I hope, Mr. Speaker, that I get injury time for that.
I beg to move,
That leave be given to bring in a Bill to allow random drug testing of schoolchildren; and for connected purposes.
The opportunity to introduce this Bill would not have been afforded to me had it not been for the efforts of my hon. Friend the Member for Jarrow (Mr. Dixon), who spent most of the early hours one morning patiently waiting to reserve this spot, for which I record my gracious thanks.
The Bill aims to assist the many people who, over the years, have vainly attempted to stop children and others ruining their lives, and, more often, the lives of their families, by taking drugs. We are thankful for all the efforts to fight this curse in society, but while consoling some, those efforts cannot resolve the problem. Something more positive must be done, and that is what my Bill aims to do.
Over the years many attempts have been made to introduce similar Bills. On 9 December 1970, my hon. Friend the then Member for West Lothian, now Linlithgow (Mr. Dalyell) introduced his bill, Medical Inspection (Evidence of Drug-Taking) (School Pupils) Bill, as reported in the Official Report at column 429. That Bill was introduced 20 years ago, but Parliament has not yet legislated to solve a problem that is a menace to our children and a tremendous strain on our teachers and headmasters—the educationists—medical officers, doctors, the Health Service and many others. Above all, that menace is a strain on the sick society that allows our young to be trapped in the drug nightmare.
The Serjeant at Arms is interested in this subject and in recent discussions with me he referred to an ode, "The Old Dope Peddlar". I shall quote one verse that is particularly relevant to the Bill:
He gives the kids free samples because he
knows full well
That today's young innocent children arc
That highlights the problem. That ode was no doubt written many years ago, yet we still have that old dope peddlar, and he is a greater menace in 1990 because of the harder and more dangerous drugs that he peddles. Please let us make efforts to stamp out the menace.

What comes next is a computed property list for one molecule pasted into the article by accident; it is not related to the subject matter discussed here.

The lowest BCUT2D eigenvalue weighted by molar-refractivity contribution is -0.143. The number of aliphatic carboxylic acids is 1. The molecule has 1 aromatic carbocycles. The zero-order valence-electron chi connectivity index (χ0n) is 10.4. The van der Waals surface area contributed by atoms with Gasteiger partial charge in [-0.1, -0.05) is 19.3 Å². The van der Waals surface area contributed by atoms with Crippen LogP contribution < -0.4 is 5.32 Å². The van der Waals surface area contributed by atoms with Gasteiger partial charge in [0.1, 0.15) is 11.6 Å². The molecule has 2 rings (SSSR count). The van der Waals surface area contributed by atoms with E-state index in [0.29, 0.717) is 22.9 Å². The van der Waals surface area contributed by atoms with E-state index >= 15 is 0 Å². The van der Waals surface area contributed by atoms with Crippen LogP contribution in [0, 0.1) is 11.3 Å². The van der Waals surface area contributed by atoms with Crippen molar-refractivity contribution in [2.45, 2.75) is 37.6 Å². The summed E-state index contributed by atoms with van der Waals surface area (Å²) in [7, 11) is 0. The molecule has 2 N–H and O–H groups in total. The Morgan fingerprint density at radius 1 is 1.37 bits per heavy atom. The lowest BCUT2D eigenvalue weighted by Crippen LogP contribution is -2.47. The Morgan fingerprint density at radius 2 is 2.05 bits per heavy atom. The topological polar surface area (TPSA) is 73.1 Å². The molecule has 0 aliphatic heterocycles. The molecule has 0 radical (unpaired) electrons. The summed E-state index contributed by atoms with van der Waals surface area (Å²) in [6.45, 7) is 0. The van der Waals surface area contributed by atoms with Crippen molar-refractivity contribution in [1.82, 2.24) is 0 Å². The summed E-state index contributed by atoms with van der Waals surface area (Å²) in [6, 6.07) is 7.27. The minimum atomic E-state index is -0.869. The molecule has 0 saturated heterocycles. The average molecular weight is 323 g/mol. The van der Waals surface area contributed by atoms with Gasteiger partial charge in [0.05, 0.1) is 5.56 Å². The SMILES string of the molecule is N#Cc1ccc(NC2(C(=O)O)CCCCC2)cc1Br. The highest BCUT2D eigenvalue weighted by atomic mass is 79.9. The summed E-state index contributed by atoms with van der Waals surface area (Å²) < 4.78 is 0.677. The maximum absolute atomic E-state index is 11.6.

In April the Princess of Wales spoke at a conference on drug abuse among children. She said:
we should catch them in the classrooms before the dealers catch them at the school gates".
The problem is how to catch them and how to stop children taking drugs before they are hooked. I am sure that the Bill will have all-party support in its efforts to license legally agreed random testing to diagnose the source of the problem. The children, once identified, would be treated with care and compassion. The Bill is a further attempt to eliminate drug abuse from among our children and our grandchildren.
Britain now has a major problem because of drug taking in schools. Drug abuse is increasing despite the best efforts of our police forces, doctors and customs officers. How many more ruined young lives are we prepared to accept before action is taken? The cost to our nation of drug-related crime and violence is enormous.
Something practical and reasonable can be done to prevent drug abuse. I propose to tackle the problem of drug abuse where it starts, in the schools. There are almost insurmountable problems in treating established addicts, so why not prevent and deter the addict to begin with? There is hardly a secondary school that has not had a drug problem. Because most addicts start on drugs while at school, the introduction of random drug testing is essential. If schoolchildren knew that they were likely to be tested at any time, they would be less likely to experiment with drugs. It is important to identify the children already on the drug train, and to offer them early help to minimise future problems.
Prevention cannot be left to schools and teachers. Their role is primarily to educate and not to police. Existing anti-drug, and indeed alcohol and tobacco, policies within schools are not working. Parents are often the last to know that their child has been abusing drugs.